White & Case
White Collar

President Barack Obama Establishes Interagency Financial Fraud Task Force

November 19, 2009
Darryl S. Lew, Daniel Levin, G. William Currier

Investigation and prosecution of financial crimes will likely intensify with President Barack Obama's establishment of an interagency task force to combat and deter financial fraud. Companies and particularly individuals will receive additional scrutiny in light of the task force's broad mandate and other recent legislative and administrative initiatives. Passage of the Fraud Enforcement and Recovery Act and restructuring of the Securities and Exchange Commission's ("SEC") enforcement division means that companies and individuals involved in the financial markets should be prepared for more investigations and potential enforcement proceedings by US authorities. In this heightened enforcement environment, business organizations should assess, and improve where necessary, coordination and communication across compliance functions to avoid administrative or regulatory missteps that may lead to more broad-ranging inquiries and criminal sanctions. In addition, companies are well-advised to utilize internal inquiries to gather and analyze facts necessary to assessing potential exposure and/or mounting a vigorous defense.

Demonstrating once again—as we have previously noted for our clients—that past is prologue when the government addresses the fallout from the financial crisis, on November 17, 2009, Attorney General Eric Holder, Treasury Secretary Timothy Geithner, Housing Department Secretary Shaun Donovan and SEC enforcement chief Robert Khuzami announced the establishment of a Financial Fraud Enforcement Task Force. The Department of Justice ("DOJ") will lead the Task Force's twenty-five departments, agencies and offices. The SEC, Department of Treasury and the Department of Housing and Urban Development will serve with the DOJ on the Task Force's steering committee.

The concept of an interagency task force to address financial fraud is not new. In the wake of the savings and loan crisis, President George H. W. Bush convened an interagency financial fraud task force, chaired by then-Deputy Attorney General George J. Terwilliger III, to coordinate and direct US government agency activities in response to the crisis. In 2002, the Enron and WorldCom accounting scandals prompted President George W. Bush to form the Corporate Fraud Task Force ("CFTF"), which has since overseen approximately 1,300 corporate fraud convictions, including the conviction of more than 200 chief executive officers and corporate presidents, more than 120 corporate vice presidents and more than 50 chief financial officers.1 The new Financial Fraud Enforcement Task Force, however, will bring together senior-level officials from twenty-five agencies, more than twice the number of agencies involved in the CFTF, and the new Task Force has a broader mandate than its predecessors.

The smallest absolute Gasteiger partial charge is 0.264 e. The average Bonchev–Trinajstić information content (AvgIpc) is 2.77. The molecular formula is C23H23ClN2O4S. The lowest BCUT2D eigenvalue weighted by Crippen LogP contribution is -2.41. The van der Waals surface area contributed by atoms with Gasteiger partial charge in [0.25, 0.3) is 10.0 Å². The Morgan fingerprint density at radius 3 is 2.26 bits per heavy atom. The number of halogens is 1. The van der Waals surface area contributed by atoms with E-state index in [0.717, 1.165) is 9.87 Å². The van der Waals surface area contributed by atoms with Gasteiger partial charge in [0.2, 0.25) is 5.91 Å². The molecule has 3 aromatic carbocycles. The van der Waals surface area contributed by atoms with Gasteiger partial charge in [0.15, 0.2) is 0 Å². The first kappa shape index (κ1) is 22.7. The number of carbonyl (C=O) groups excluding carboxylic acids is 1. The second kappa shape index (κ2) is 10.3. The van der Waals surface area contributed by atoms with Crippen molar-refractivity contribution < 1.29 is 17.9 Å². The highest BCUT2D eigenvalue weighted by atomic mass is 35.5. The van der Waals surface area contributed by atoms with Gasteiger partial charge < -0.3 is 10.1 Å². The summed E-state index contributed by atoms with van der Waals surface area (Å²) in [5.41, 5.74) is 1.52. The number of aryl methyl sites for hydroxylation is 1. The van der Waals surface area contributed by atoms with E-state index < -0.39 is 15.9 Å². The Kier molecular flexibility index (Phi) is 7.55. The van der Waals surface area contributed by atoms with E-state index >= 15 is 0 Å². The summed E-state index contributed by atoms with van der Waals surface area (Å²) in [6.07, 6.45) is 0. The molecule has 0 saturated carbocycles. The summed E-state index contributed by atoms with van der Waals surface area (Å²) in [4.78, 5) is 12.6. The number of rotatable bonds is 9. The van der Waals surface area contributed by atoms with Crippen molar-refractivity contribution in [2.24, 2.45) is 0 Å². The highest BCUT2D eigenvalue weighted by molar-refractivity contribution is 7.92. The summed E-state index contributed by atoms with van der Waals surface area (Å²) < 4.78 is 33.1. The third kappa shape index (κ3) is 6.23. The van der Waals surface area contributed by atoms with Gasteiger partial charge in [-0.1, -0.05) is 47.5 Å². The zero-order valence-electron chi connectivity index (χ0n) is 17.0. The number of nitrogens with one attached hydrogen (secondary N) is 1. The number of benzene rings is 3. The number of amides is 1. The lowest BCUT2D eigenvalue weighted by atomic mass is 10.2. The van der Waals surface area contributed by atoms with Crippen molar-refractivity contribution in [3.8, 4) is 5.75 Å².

"This task force's mission is not just to hold accountable those who helped bring about the financial meltdown, but to prevent another meltdown from occurring," said Attorney General Eric Holder at Tuesday's announcement, adding that the government will be "relentless in its investigation of corporate and financial wrongdoing and will not hesitate to bring charges, where appropriate, for criminal misconduct on the part of businesses and business executives."2 He specifically identified mortgage fraud, securities fraud (including traditional insider trading, Ponzi schemes and misrepresentations to investors), fraud involving federal stimulus funds and discrimination involving predatory lending practices as the intended focus of the Task Force's enforcement efforts.3

US enforcement officials expect the task force to increase coordination and cooperation among the different federal and state authorities involved in the regulation of the financial markets. SEC enforcement chief Robert Khuzami explained that "[o]ne of the vital aspects of the Task Force will be to better coordinate criminal and civil enforcement efforts."4 Such coordination has already been on the rise: in the 2009 fiscal year, more than 150 of the SEC's enforcement cases were filed in coordination with criminal charges, representing a 30 percent increase over 2008.5

All companies and individuals involved in the US financial markets should expect that creation of the Task Force will continue the trend of increased interagency cooperation and is likely to result in more aggressive investigation and prosecution of financial crimes in the months to come.

White & Case's White Collar Practice Group will continue to provide updates regarding the financial crime enforcement environment.

1 - Report to the President, Corporate Fraud Task Force (2008).
2 - Eric Holder, Attorney General, US Department of Justice, Remarks at Financial Fraud Enforcement Task Force Press Conference (November 17, 2009).
3 - See id.
4 - Robert Khuzami, Director, Div. of Enforcement, Sec. & Exch. Comm'n, Remarks at Financial Fraud Enforcement Task Force Press Conference (November 17, 2009).
5 - See id.

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